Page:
I do think it's a terrible shame that what is selling is compilation CDs though. To me, albums like GIANT STEPS and KIND OF BLUE are album experiences. I don't listen to Freddie Freeloader and call it a day, I listen to the whole album, as it should be.

    Also, I think there is a point that often the greatest musicians are not recognized until there time, or they, have passed. It's unfotunate, but maybe the modern jazz players won't be noticed until we can longer appreciate them live.
     
  7. Bruce Lindfield

    Bruce Lindfield Unprofessional TalkBass Contributor Gold Supporting Member

    Or maybe it's just a case that record companies love "re-issues" as they are almost pure profit for them. No new recording costs, no new fees to musicians; use some old photos that are probably also out of copyright and your production cost are absolute minimum - no risk! And if the artists concerned are dead, even better - no royalties! :(

    Why bother going out and taking the risk of finding new talent?
     
  8. jazzbo

    jazzbo

    Aug 25, 2000
    San Francisco, CA
    Good point. There needs to be some way to get the new players the notariety they deserve. How many reissues of KIND OF BLUE have there been since that album was released? Just recently we saw Jaco's self-titled CD "remastered."

    I'm not sure about these compilation albums. On the one hand, it doesn't take away from the experience, and it is only presenting a small portion of that artist's work. On the other hand, it's producing some interest in jazz.

    Could this popularity mean more gigs for jazz groups? Or is it going to result in a couple of compilation CDs picked up at Starbucks while in line for your triple-decaf-vente-non-fat-vanilla-hazelnut-no-whip-latte, that contains TAKE THE A TRAIN and GIANT STEPS?
     
  9. JimK

    JimK

    Dec 12, 1999
    ...good point, Jazzbo; I'm gonna definitely listen to both A LOVE SUPREME and THE SHAPE OF JAZZ TO COME uninterrupted this week. As they should be... ;)

    BTW-
    I have bought KOB 4xs(vinyl, cd, re-mastered, & the Miles/Coltrane box). And I just picked up a pretty hip book about the making of KOB written by Ashley Kahn. Barnes & Noble will get it to you in 2-3 days...
     
  10. jazzbo

    jazzbo

    Aug 25, 2000
    San Francisco, CA
    Not to even mention that those groups, at their best, will only be recognized for IT DON'T MEAN A THING (IF IT AIN'T GOT THAT SWING) and HELLO DOLLY. To cater to the market, new bands can't evolve. The contemporary sociological response to a growing popularity in a certain music genre is to saturate the market with it, not to let it breathe, and evolve. Like the music from Nawlins lived and evolved out into Chicago, and moved to KC, and moved across the country so that it was always getting a fresh perspective.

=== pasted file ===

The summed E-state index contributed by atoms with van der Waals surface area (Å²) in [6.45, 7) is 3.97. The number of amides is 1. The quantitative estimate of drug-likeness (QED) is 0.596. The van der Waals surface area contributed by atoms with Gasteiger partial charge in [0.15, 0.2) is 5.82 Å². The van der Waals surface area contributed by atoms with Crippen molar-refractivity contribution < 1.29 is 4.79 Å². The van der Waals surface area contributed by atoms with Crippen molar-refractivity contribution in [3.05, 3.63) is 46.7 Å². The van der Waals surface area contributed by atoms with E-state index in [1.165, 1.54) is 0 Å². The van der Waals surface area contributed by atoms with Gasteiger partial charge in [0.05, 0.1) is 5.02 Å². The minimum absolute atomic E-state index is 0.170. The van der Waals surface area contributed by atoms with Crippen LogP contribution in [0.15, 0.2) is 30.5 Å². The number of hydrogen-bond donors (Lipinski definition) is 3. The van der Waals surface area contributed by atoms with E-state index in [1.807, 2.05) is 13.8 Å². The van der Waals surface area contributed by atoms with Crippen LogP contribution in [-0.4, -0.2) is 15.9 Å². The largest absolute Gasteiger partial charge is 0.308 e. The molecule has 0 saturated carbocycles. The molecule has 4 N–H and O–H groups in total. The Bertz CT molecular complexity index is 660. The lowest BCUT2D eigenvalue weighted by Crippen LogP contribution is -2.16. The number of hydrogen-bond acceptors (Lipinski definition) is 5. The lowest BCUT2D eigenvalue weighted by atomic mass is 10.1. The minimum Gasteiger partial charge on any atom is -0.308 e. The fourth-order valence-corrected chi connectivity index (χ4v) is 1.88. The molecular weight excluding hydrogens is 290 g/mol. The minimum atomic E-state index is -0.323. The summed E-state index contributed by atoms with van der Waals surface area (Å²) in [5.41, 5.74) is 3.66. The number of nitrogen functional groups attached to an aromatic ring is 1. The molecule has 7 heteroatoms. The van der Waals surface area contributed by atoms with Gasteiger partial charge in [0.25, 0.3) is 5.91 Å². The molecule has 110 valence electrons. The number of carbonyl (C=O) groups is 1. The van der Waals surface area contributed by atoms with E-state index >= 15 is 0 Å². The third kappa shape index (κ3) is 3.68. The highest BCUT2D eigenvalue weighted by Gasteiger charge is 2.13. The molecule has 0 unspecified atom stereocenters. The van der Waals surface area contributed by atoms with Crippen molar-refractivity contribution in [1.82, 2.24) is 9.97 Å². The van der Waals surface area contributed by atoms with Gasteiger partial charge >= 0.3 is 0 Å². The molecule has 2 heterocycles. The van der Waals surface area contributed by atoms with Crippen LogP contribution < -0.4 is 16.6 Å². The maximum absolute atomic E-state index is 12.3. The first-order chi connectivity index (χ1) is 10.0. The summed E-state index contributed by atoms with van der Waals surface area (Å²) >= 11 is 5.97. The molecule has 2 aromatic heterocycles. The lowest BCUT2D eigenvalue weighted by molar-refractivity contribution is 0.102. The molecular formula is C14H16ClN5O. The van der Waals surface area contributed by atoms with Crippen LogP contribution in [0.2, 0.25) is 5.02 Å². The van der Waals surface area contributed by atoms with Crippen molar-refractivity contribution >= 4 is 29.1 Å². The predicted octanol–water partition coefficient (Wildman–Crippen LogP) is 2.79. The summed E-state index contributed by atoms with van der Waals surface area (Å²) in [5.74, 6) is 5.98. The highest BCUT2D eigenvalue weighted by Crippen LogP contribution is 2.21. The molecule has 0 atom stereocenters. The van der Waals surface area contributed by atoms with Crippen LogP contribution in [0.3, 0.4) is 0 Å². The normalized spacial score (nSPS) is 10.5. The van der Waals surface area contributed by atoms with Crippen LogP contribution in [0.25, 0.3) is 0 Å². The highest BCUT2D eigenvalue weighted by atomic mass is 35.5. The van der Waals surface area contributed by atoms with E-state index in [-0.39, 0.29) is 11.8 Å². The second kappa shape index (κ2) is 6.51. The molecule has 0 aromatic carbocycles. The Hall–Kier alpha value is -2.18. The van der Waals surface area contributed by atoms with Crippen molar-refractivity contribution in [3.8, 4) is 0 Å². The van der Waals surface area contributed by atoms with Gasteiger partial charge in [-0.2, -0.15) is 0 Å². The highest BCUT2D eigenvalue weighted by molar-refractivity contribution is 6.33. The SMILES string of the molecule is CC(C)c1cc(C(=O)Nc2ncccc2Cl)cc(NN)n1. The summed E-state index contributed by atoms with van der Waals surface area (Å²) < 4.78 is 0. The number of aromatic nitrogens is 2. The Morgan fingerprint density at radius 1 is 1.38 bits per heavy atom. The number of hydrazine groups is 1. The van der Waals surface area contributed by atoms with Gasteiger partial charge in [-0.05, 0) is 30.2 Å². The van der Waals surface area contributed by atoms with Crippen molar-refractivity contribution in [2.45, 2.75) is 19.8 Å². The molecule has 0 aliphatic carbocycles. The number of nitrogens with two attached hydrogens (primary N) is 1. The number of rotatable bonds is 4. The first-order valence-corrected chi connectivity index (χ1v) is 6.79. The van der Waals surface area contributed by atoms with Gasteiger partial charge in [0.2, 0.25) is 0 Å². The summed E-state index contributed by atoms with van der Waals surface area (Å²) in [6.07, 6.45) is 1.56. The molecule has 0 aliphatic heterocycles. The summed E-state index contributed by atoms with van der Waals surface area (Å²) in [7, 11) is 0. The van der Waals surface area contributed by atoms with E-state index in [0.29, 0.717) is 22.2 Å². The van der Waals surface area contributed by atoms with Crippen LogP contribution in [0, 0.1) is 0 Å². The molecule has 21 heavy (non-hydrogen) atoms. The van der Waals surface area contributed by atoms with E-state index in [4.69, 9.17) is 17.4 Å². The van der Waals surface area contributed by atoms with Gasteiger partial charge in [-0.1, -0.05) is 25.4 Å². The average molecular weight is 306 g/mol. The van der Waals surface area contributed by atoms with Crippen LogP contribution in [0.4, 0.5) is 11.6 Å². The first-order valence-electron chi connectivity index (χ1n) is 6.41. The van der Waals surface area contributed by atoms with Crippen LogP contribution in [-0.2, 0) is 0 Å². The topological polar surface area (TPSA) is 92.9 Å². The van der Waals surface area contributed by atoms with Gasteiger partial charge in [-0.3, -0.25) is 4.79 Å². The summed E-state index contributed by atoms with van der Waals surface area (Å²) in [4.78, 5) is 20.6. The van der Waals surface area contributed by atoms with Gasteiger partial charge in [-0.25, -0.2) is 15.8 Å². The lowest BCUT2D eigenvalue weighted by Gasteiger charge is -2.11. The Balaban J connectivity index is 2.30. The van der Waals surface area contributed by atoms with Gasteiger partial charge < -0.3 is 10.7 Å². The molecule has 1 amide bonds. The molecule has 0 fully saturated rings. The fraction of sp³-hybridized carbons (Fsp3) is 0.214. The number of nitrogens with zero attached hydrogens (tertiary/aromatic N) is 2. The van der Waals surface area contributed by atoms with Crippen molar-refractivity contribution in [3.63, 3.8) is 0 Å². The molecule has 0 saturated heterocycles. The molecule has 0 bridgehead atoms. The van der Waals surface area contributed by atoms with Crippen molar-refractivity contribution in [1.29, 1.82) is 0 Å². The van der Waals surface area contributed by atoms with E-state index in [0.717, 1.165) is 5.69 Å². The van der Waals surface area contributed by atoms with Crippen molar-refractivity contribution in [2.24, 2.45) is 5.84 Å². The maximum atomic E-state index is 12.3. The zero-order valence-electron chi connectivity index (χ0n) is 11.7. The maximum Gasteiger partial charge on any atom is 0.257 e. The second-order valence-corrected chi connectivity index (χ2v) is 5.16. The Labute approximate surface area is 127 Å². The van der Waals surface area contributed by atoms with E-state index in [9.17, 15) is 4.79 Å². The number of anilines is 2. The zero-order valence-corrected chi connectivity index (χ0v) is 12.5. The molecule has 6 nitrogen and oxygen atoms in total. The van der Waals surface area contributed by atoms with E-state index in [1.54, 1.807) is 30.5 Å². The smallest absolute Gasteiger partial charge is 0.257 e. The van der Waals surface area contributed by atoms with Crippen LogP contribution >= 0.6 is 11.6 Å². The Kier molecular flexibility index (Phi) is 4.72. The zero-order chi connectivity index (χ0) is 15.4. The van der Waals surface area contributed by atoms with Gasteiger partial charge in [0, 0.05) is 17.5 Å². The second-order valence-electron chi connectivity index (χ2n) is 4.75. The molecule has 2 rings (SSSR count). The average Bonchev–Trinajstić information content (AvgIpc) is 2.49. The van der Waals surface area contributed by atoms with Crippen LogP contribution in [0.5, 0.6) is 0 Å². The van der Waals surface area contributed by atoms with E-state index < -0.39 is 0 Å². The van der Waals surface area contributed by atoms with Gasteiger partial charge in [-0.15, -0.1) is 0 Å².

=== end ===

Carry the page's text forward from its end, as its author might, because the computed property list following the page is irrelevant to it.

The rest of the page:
11. Bruce Lindfield

    Bruce Lindfield Unprofessional TalkBass Contributor Gold Supporting Member

    Ed - maybe it's more cynical - like I was saying, these guys are still alive and playing - maybe he would have had to pay Herbie, Wayne or Chick a fee or royalties!!
     
  12. Boplicity

    Boplicity Supporting Member

    Royalties to living players...exactly. Plus their record company contracts might prohibit collaborations with Burns even though the artist, the record company and Burns might all benefit from the publicity.

    The only justification I can think of for Burns concentrating on the past of jazz and not the current scene or even recent past, is that Burns sees himself as a historian and not so much of a student of the present.

    As for not paying royalties to deceased musicians, I wonder...don't their estates get anything? I know, for example, that the heirs of Elvis Presley, for example, have jealously guarded anything to do with his name, likeness and music. Also the guardians of estates of such luminaries as Marilyn Monroe, James Dean and, oh, yes, John Lennon have been very aggressive in deciding who can use their "property" and how it is to be used.

    I don't know, though, if there is a statute of limitations. Does the work of Billy Holiday now belong to the public domain and can it be used without permission? If so, I think it at least behooves Burns to put a LARGE portion of the income from the sales of his jazz compilations into a foundation to further the appreciation of jazz ( in all its forms) and to provide grants to talented young musicians who wish to pursue jazz studies. That would be a kind of payback to the deceased musicians whose work is enriching his coffers.

    jason oldsted
     
  13. halfnote

    halfnote

    Feb 1, 2001
    Ken Burns series was wonderful viewing for me. I do understand some of the significant things and people were left out (I believe this is because those people were hard to fit into his through-line of race in America, which isn't necessarily a bad thing). However, I looked forward to each episode, and I have been out to see live jazz twice since I started watching the series. (Only went twice in my life before). Before the series my closest to listening to jazz musicians was Medeski, Martin, and Wood. My latest cd purchases this month have been: